Who can forget the excitement of seeing a young Harry staggering along the platforms of Kings Cross station, Snowy Owl in hand, to board the Hogwarts Express steam train for the first time? Only trouble is, the Hogwarts Express goes from Platform 9 ¾ and when you can only see Platform 9 next to Platform 10, what do you do? Well, I'll tell you. Grab Julie Walters for a bit of advice and barge into a solid brick wall at speed - trolley, suitcase and Owl first. That's what happened in Harry Potter and the Philosopher Stone, and young Harry and all the Weasleys managed to get safely onto the correct platform to get the train to Hogwarts School, hurrah! And no Owls were hurt in the filming of this scene.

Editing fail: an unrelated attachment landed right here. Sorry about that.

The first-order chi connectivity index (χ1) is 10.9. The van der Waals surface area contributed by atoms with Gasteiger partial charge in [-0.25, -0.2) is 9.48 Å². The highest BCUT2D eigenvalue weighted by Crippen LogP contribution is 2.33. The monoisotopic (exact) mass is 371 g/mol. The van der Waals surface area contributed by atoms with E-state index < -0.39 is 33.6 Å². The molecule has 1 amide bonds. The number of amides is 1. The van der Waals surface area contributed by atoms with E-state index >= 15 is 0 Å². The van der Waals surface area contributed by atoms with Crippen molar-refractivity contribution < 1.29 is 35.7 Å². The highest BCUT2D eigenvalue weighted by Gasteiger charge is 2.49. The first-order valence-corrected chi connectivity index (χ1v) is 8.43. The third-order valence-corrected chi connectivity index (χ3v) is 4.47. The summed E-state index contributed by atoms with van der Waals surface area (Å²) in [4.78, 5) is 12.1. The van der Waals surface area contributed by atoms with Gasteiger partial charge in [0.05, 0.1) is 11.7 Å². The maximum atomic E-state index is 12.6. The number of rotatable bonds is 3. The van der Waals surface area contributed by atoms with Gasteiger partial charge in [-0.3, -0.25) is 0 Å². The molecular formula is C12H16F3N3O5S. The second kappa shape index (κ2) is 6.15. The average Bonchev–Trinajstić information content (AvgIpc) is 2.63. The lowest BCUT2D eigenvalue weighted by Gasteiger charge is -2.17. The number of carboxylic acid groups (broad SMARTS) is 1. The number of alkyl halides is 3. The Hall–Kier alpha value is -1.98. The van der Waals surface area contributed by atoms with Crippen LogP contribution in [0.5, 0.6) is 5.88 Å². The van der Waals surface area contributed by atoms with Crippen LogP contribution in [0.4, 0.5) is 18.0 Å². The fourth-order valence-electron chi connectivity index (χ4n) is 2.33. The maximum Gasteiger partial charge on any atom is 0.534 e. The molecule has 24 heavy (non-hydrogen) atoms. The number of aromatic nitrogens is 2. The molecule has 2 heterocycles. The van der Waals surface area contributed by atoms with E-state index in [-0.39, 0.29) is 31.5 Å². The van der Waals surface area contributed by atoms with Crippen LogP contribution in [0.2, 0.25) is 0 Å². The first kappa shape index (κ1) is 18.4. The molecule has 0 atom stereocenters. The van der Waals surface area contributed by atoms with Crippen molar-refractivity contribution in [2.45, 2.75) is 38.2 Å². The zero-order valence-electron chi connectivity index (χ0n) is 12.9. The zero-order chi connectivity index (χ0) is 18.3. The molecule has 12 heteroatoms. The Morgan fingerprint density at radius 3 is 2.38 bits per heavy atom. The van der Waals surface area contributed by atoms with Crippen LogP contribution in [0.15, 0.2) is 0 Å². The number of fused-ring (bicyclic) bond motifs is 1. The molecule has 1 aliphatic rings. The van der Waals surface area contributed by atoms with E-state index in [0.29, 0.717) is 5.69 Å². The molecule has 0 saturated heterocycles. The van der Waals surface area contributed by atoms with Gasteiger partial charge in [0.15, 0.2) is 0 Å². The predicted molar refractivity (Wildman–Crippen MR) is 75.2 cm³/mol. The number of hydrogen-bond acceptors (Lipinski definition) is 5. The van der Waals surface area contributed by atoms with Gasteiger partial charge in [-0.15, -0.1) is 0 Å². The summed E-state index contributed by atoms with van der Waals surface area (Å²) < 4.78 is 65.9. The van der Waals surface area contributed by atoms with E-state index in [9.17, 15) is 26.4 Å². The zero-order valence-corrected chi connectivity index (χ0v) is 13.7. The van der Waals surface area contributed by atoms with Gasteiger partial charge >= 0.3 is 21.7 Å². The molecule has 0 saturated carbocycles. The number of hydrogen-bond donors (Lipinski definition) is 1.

Back in the Kings Cross station of the Muggle world, platforms 9 and 10 are separated by train tracks rather than a brick wall, so not much to see there....however, back in the station concourse you will find Platform 9 ¾ with a luggage trolley half-embedded into the wall. It's not the original filming location but is a great photo opportunity for eager Harry Potter fans (even Prince Charles has visited for a quick snap) and is next to an excellent Harry Potter store. This is no ordinary gift shop; it is set up in the style of Olivander's wand emporium and you can buy everything from Gryffindor jumpers and robes to time-turners and cuddly Dobby's.
Fun fact: the location crew didn't think that the exterior of Kings Cross itself was snazzy enough for the Harry Potter films, so they used the beautiful St Pancras station instead which sits right next door and is renowned for its glorious Victorian architecture. Only the best for the boy wizard....